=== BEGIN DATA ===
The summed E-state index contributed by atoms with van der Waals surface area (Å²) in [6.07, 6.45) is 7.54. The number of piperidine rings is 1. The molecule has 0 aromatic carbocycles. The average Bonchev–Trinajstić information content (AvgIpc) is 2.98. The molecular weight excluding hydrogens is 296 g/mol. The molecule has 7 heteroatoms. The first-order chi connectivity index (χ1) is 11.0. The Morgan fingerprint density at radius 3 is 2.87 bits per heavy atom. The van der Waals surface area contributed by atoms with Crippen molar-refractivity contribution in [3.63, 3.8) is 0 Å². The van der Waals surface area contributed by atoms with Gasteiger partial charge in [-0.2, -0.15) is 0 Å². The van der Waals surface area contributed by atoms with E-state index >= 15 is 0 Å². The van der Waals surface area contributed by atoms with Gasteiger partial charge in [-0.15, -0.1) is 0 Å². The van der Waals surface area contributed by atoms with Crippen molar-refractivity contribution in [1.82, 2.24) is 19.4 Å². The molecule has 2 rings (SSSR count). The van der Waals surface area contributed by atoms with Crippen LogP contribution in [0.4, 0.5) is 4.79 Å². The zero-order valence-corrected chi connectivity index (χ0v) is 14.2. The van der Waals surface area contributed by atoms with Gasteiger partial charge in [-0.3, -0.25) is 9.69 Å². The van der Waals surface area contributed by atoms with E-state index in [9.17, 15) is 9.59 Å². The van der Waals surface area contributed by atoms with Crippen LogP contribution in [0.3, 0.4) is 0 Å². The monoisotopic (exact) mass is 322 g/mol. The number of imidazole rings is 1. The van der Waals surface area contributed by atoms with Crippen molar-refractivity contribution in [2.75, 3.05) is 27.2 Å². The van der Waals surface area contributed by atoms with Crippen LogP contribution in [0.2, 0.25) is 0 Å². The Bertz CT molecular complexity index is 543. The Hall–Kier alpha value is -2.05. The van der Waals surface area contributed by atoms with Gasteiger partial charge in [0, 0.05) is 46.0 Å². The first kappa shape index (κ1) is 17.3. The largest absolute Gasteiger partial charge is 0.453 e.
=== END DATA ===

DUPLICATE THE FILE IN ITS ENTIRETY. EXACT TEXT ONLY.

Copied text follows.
The summed E-state index contributed by atoms with van der Waals surface area (Å²) in [6.07, 6.45) is 7.54. The number of piperidine rings is 1. The molecule has 0 aromatic carbocycles. The average Bonchev–Trinajstić information content (AvgIpc) is 2.98. The molecular weight excluding hydrogens is 296 g/mol. The molecule has 7 heteroatoms. The first-order chi connectivity index (χ1) is 11.0. The Morgan fingerprint density at radius 3 is 2.87 bits per heavy atom. The van der Waals surface area contributed by atoms with Crippen molar-refractivity contribution in [3.63, 3.8) is 0 Å². The van der Waals surface area contributed by atoms with Gasteiger partial charge in [-0.2, -0.15) is 0 Å². The van der Waals surface area contributed by atoms with E-state index >= 15 is 0 Å². The van der Waals surface area contributed by atoms with Gasteiger partial charge in [-0.15, -0.1) is 0 Å². The van der Waals surface area contributed by atoms with Crippen molar-refractivity contribution in [1.82, 2.24) is 19.4 Å². The molecule has 2 rings (SSSR count). The van der Waals surface area contributed by atoms with Crippen LogP contribution in [0.4, 0.5) is 4.79 Å². The zero-order valence-corrected chi connectivity index (χ0v) is 14.2. The van der Waals surface area contributed by atoms with Gasteiger partial charge in [-0.3, -0.25) is 9.69 Å². The van der Waals surface area contributed by atoms with E-state index in [9.17, 15) is 9.59 Å². The van der Waals surface area contributed by atoms with Crippen LogP contribution in [0.3, 0.4) is 0 Å². The monoisotopic (exact) mass is 322 g/mol. The number of imidazole rings is 1. The van der Waals surface area contributed by atoms with Crippen molar-refractivity contribution in [2.75, 3.05) is 27.2 Å². The van der Waals surface area contributed by atoms with Crippen LogP contribution in [0.2, 0.25) is 0 Å². The Bertz CT molecular complexity index is 543. The Hall–Kier alpha value is -2.05. The van der Waals surface area contributed by atoms with Gasteiger partial charge in [0, 0.05) is 46.0 Å². The first kappa shape index (κ1) is 17.3. The largest absolute Gasteiger partial charge is 0.453 e.